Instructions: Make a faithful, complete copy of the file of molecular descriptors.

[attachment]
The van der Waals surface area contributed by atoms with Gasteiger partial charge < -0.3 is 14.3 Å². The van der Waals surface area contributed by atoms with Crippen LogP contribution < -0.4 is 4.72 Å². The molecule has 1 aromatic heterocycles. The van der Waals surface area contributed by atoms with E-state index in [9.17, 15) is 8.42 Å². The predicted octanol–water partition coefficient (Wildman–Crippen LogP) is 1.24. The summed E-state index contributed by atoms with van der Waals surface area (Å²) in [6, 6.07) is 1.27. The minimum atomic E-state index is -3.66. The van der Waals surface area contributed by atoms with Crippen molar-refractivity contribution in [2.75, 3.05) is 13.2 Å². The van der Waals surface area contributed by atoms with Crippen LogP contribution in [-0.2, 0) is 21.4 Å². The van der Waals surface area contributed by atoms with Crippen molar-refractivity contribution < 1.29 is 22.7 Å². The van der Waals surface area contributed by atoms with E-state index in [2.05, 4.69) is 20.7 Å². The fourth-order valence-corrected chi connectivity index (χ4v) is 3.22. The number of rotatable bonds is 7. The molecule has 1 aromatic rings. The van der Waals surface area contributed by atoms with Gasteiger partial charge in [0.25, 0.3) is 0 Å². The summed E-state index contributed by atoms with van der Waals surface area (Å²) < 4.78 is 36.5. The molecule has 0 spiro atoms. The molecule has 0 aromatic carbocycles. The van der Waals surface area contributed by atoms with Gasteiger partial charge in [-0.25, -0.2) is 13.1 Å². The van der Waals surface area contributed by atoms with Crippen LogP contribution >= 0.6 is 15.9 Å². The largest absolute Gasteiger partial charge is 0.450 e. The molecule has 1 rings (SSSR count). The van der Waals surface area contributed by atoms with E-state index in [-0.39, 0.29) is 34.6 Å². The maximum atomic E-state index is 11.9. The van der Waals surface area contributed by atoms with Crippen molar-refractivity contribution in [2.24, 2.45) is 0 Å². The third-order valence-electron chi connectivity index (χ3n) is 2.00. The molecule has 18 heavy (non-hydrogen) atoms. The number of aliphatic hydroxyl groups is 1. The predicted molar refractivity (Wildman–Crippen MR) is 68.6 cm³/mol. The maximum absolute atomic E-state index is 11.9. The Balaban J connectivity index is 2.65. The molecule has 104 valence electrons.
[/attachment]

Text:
The van der Waals surface area contributed by atoms with Gasteiger partial charge < -0.3 is 14.3 Å². The van der Waals surface area contributed by atoms with Crippen LogP contribution < -0.4 is 4.72 Å². The molecule has 1 aromatic heterocycles. The van der Waals surface area contributed by atoms with E-state index in [9.17, 15) is 8.42 Å². The predicted octanol–water partition coefficient (Wildman–Crippen LogP) is 1.24. The summed E-state index contributed by atoms with van der Waals surface area (Å²) in [6, 6.07) is 1.27. The minimum atomic E-state index is -3.66. The van der Waals surface area contributed by atoms with Crippen molar-refractivity contribution in [2.75, 3.05) is 13.2 Å². The van der Waals surface area contributed by atoms with Crippen LogP contribution in [-0.2, 0) is 21.4 Å². The van der Waals surface area contributed by atoms with Crippen molar-refractivity contribution < 1.29 is 22.7 Å². The van der Waals surface area contributed by atoms with E-state index in [2.05, 4.69) is 20.7 Å². The fourth-order valence-corrected chi connectivity index (χ4v) is 3.22. The number of rotatable bonds is 7. The molecule has 1 aromatic rings. The van der Waals surface area contributed by atoms with Gasteiger partial charge in [0.25, 0.3) is 0 Å². The summed E-state index contributed by atoms with van der Waals surface area (Å²) < 4.78 is 36.5. The molecule has 0 spiro atoms. The molecule has 0 aromatic carbocycles. The van der Waals surface area contributed by atoms with Gasteiger partial charge in [-0.25, -0.2) is 13.1 Å². The van der Waals surface area contributed by atoms with Crippen LogP contribution >= 0.6 is 15.9 Å². The largest absolute Gasteiger partial charge is 0.450 e. The molecule has 1 rings (SSSR count). The van der Waals surface area contributed by atoms with E-state index in [-0.39, 0.29) is 34.6 Å². The maximum atomic E-state index is 11.9. The van der Waals surface area contributed by atoms with Crippen molar-refractivity contribution in [2.24, 2.45) is 0 Å². The third-order valence-electron chi connectivity index (χ3n) is 2.00. The molecule has 18 heavy (non-hydrogen) atoms. The number of aliphatic hydroxyl groups is 1. The predicted molar refractivity (Wildman–Crippen MR) is 68.6 cm³/mol. The maximum absolute atomic E-state index is 11.9. The Balaban J connectivity index is 2.65. The molecule has 104 valence electrons.